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PostPosted: Fri Mar 25, 2016 10:09 pm 
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Location: NAZARETH PA
I am currently building a 1/350 Atlanta class model as Juneau as she appeared in the 6/1/42 navsource photos.

I can easily re create the hull camo in those and the Laffey photos by masking tape and the actual photos.

The superstructure camo is another story. I have spare BWN superstructure units. I first tried drawing the pattern on by hand with pencil and hand painting it. Result is garbage. I am in the process of cutting the patterns from photos of the ship reduced to the size of the model with curved nail scissors, pasting those on top of masking tape, slicing the tape with an xacto knife, and putting the cut tape onto the superstructure unit.I can already see that once the superstructure units are airbrushed a lot of minute touch up by brush will be needed to get the end result more accurate. This is going to be one labor intensive process and even when oversprayed with clear flat the hand painted spots will probably be obvious at close range. So far I only have about 30% of the aft superstructure unit done. The forward superstructure patterns have even more small, complex curves in them.

If anyone knows a simpler method for small, complex curve MS 12 MOD patterns please let me know. Computer assisted masks would be the ideal solution but I do not have the computer skill do do them.

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PostPosted: Fri Mar 25, 2016 11:32 pm 
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Location: Calgary, AB/Surrey, B.C., Canada
Silly Putty is one option I often hear for these complex curved patterns. Just mold into the shape you need.

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PostPosted: Sat Mar 26, 2016 9:15 am 
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The curves are too small and too complex for silly putty.

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PostPosted: Wed Mar 30, 2016 9:17 am 
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Location: Stratton Maine
Don't know if this would help:

http://tamiya.com/english/products/8717 ... /index.htm


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PostPosted: Tue Apr 05, 2016 2:11 pm 
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Location: Hoboken, NJ
Mine is here: http://www.modelwarships.com/reviews/sh ... juneau.htm

Airbrushed it the dark gray, gloss coated it, "painted" on the splotches with liquid masking film, airbrushed the light gray, removed film, dullcoated.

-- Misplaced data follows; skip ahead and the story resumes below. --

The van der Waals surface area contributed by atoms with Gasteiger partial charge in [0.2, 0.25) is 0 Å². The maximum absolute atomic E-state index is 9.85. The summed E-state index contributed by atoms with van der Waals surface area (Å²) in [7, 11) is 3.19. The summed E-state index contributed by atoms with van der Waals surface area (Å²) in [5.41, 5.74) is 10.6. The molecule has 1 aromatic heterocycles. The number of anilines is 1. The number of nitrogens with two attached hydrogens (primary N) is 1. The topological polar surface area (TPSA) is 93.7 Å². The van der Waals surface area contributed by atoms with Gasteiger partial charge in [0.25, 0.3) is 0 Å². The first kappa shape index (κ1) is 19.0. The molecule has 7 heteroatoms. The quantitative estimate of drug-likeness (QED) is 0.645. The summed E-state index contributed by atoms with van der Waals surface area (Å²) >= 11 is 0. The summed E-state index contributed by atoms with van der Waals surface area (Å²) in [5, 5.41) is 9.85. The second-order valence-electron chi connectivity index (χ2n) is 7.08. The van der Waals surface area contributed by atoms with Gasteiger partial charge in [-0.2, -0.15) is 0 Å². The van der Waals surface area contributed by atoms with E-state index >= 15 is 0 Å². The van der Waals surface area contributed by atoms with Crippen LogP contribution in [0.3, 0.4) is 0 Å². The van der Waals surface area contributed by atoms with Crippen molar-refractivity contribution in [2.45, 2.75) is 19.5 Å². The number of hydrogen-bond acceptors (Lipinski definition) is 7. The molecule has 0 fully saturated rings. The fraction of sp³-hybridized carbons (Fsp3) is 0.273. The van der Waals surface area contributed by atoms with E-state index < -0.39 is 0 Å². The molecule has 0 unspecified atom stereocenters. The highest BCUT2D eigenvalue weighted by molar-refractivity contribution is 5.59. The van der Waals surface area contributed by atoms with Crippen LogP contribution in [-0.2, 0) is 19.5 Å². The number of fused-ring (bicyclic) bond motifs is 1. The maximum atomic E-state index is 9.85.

The gloss coat is so that the liquid mask will pull off easily. Otherwise you're spending hours with tweezers and lots of swearing.

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PostPosted: Wed Apr 06, 2016 6:42 am 
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Joined: Tue Feb 06, 2007 10:24 am
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Location: Belgium
I would honestly give handpainting another try.
There are two things to keep in mind though:

- Don't expect to get a smooth and covering result in one coat. You will need to apply several layers of well-thinned paint. Two or maybe three if you apply the darker over the ligther color, otherwise even more. Keep the paint well-thinned so it dries with a smooth even surface, and let each layer dry completely before applying the next. The first layer takes most time as you need to define the pattern and get the edges crisp, the next layers can be done a little faster.

- Use fine brushes and take your time. Use really fine brushes to define the edges of the pattern, like drawing them with a pencil but instead using a fine brush and paint. Then fill in the insides of the shapes with slightly bigger brushes. Good quality brushes with soft, thin hairs are important for this type of hand-painting.

Oh, and well-done weathering afterwards does help to make the paint surfaces look more smooth and coherent.

This is the result I got in 1/700 with Humbroll enamels, and I'm sure I could convincingly do more intricate patterns in the same scale:
Image

But if you're worried about getting smooth surfaces on some of the larger areas, the liquid mask tip of Devin might work good too.

Cheers,

Marijn


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PostPosted: Wed Apr 06, 2016 7:42 pm 
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Joined: Tue Mar 27, 2007 12:34 pm
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Location: Smithfield, Virginia
Fred -
I ran into the same problem doing 12 Mod on my 1/350 HORNET. I used Tamiya yellow tape stuck down on glass. Under the glass on a light table I had a plan of the hull with the wavy color separation line I intended to cut done in red on the plans to highlight it. I secured everything to keep it from moving around as I drew the pattern onto the tape. I chose to use a fine pen (or pencil) to trace the pattern from the plans onto the tape using the light table, then took the glass with the tape stuck to it to my workbench to do the cutting. To cut the tape I used a swivel knife used to cut frisket such as this: http://www.chicagoairbrushsupply.com/xcrswknx.html

I don't own stock in any company here, so I will say it's just an Excel product you can get lots of places. When you get the balance right (from practice) this little jewel will make those 'clouds' in 12 Mod easy to cut. The blade is small and has a curved edge on the flat blade that allows you to swivel the cutting edge around and make relatively short work of those funny, twisty shapes.

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